• Kinetics: study of motion and its causes (forces, moments)

• Kinesiology: study of human motions/movements

2. Overview of joints and their characteristics

• Degrees of freedom

a. Number of translational and rotational motions a joint possesses out of a total possible of six (three x, y, and z rotations and three x, y, and z translations)

◦ **Examples: The hip joint has three rotational degrees of freedom, the wrist has two rotational degrees of freedom (flexion-extension, and radial-ulnar deviation), and the patella has six degrees of freedom.**

b. Rolling and sliding: joints roll and slide to maintain congruence (e.g., knee joint and knee total joint)

c. Mechanical approximations of human joints: joints are modeled as mechanical joints with varying degrees of freedom **(Fig. 12.7)**

• Friction: force that acts in the opposite direction to movement

a. Coefficient of friction is the ratio of the force of friction and the normal force. Examples: 0.002 to 0.04 for human joints, metal on ultrahigh molecular weight polyethylene (UHMWPE) is 0.05 to 0.15

### IV. Biomechanics of Individual Joints

1. Shoulder

• Combination of glenohumeral and scapulothoracic motion

a. Abduction: 120 degrees of glenohumeral motion and 60 degrees of scapulothoracic motion at a 2:1 ratio; total abduction is 165 degrees

• Arthrodesis: 15 to 20 degrees abduction, 20 to 25 degrees forward flexion, 40 to 50 degrees internal rotation

2. Elbow

• Range of motion (ROM): 150 degrees of flexion, 0 degrees of extension, 90 degrees of pronation, 90 degrees of supination

a. Functional ROM is 30 to 130 degrees (extension/flexion), 50 degrees (pronation/supination)

**Fig. 12.7** The classification of joints by shape. The *arrows* indicate the direction in which the skeletal elements can move around the axis or axes of the joint. Amphiarthroses (not shown here) are “stiff” because their mobility is greatly restricted by the shape of their articular surfaces and by tight ligaments (examples are the proximal tibiofibular joint and sacroiliac joint). **(a)** Plane/gliding joint. The only movement allowed is a translation (sliding) of one member on the other (example: vertebral facet joint). **(b)** Hinge joint. This joint has one axis of motion, resulting in two primary movements (example: parts of the elbow joint). **(c)** Ball-and-socket joint. This type of joint has three mutually perpendicular axes of motion, resulting in six primary movements (example: hip joint). **(d)** Saddle joint. This is a biaxial joint with four primary movements (example: the carpometacarpal joint of the thumb). **(e)** Pivot joint. This is a uniaxial joint with two primary movements (example: the proximal radioulnar joint). **(f)** Ellipsoid joint. The only movement allowed is a translation (sliding) of one member on the other (example: vertebral facet joint).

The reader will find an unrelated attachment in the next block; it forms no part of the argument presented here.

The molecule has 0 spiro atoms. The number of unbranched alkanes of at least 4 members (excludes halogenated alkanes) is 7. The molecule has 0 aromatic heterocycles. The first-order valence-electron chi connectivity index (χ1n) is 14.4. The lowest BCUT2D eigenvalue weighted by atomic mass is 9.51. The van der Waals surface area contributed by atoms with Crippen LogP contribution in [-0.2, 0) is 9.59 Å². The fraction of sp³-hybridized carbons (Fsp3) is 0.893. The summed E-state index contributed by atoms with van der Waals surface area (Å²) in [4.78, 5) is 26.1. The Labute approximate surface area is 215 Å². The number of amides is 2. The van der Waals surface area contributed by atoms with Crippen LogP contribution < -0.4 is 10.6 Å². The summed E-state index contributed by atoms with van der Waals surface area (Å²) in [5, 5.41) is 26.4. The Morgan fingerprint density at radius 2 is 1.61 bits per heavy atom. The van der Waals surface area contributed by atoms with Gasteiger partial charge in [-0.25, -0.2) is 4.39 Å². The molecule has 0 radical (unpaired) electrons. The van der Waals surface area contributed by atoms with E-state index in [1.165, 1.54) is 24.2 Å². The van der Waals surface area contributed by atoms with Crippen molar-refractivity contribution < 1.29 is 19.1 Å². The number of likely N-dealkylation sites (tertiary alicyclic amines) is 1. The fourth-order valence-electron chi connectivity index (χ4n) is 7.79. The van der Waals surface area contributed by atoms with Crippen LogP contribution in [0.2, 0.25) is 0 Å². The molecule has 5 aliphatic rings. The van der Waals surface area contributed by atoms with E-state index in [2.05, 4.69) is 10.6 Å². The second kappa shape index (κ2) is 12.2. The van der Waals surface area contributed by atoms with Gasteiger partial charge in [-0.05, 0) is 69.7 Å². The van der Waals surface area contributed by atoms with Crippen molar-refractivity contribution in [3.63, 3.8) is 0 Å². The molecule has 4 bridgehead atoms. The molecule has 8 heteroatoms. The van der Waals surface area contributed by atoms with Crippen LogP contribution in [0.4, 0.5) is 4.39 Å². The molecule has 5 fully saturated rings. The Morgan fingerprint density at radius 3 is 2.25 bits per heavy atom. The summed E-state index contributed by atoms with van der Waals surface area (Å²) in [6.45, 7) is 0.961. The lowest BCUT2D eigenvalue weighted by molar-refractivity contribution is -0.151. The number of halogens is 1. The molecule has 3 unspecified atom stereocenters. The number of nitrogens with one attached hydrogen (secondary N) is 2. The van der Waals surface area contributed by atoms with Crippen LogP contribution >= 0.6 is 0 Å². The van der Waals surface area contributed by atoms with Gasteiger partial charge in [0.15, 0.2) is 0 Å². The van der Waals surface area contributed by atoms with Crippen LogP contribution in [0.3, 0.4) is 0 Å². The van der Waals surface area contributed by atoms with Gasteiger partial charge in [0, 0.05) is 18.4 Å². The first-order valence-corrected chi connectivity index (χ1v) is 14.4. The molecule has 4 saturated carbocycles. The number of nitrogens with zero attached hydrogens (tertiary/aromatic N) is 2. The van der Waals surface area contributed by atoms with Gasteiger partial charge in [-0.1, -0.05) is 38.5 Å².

a. Unilateral: 90 degrees of flexion

b. Bilateral: 110 degrees of flexion for hand to reach mouth, 65 degrees of flexion for perineal hygiene

3. Hand/wrist

• Wrist ROM: 65 degrees of flexion, 70–90 degrees of extension, 20 degrees of radial deviation, 35 degrees of ulnar deviation

a. Functional ROM: 10 degrees of flexion, 35 degrees of extension, 0 degrees of radial deviation, 15 degrees of ulnar deviation

• Wrist arthrodesis: 10 to 20 degrees of extension; if bilateral, then fuse contralateral wrist at 0 to 10 degrees of palmar flexion or do a total wrist arthroplasty

• Hand ROM: metacarpophalangeal (MCP) joint is 100 degrees of flexion and 60 degrees of abduction/adduction; proximal interphalangeal (PIP) joint is 110 degrees; distal interphalangeal (DIP) joint is 80 degrees of flexion.

• Hand joint arthrodesis: finger MCP 20–40 degrees of flexion, PIP 40–50 degrees of flexion, DIP 0–5 degrees of flexion; thumb MCP 25 degrees of flexion, interphalangeal (IP) 20 degrees of flexion.

4. Hip

• Ball-and-socket joint

• ROM: 115 degrees of flexion, 30 degrees of extension, 50 degrees of abduction, 30 degrees of adduction, 45 degrees of internal rotation, 45 degrees of external rotation

• Joint reaction force can be three to six times body weight

• Trendelenburg gait is essentially a reduction in joint reaction force and abductor moment by shifting weight over the affected hip. This gait pattern compensates for weak hip abductors.

a. A cane in the opposite hand can produce an additional moment to reduce the hip abduction moment.

• Arthrodesis position is 25–30 degrees of flexion, 0 degrees of abduction/rotation.

5. Knee

• Flexion and extension involve rolling and sliding. Posterior rollback maximizes flexion.

• “Screw home mechanism”: tibia externally rotates during last 15 degrees of extension

• ROM: 0 degrees of extension, 130 degrees of flexion

a. At full extension there is minimal rotation; at 90 degrees of flexion can achieve 45 degrees of external rotation and 30 degrees of internal rotation

b. Require 110 degrees of flexion to rise from a chair after total knee arthroplasty (TKA)

• Patella slides 7 cm caudally during full flexion

• Stabilizers: anterior cruciate ligament (ACL)/posterior cruciate ligament (PCL) for anterior and posterior

• Arthrodesis: 0 to 7 degrees of valgus, 10 to 15 degrees of flexion

a. Anatomic axis of the femur is along the shaft.

b. Mechanical axis of the femur is the femoral head center to the knee center.

c. Anatomic axis of the tibia is along the shaft.

d. Mechanical axis of the tibia is the center of the plateau to the center of the ankle.

• Patella: increases lever arm to increase extension, loss of 30% extension power after patellectomy

• Ankle joint (tibiotalar) (also known as talocrural joint)

a. ROM: 25 degrees of dorsiflexion, 35 degrees of plantarflexion, 5 degrees of rotation

b. Arthrodesis: neutral dorsiflexion, 5–10 degrees of external rotation, 0–5 degrees of hindfoot valgus

• Subtalar joint (talus-calcaneus)

a. ROM: 5 degrees of pronation, 20 degrees of supination; functional ROM is 6 degrees

• Transverse tarsal joint (talus–navicular, calcaneal–cuboid)

a. Inversion/eversion

• Foot

b. Three arches

◦ Medial longitudinal

◦ Lateral longitudinal

◦ Transverse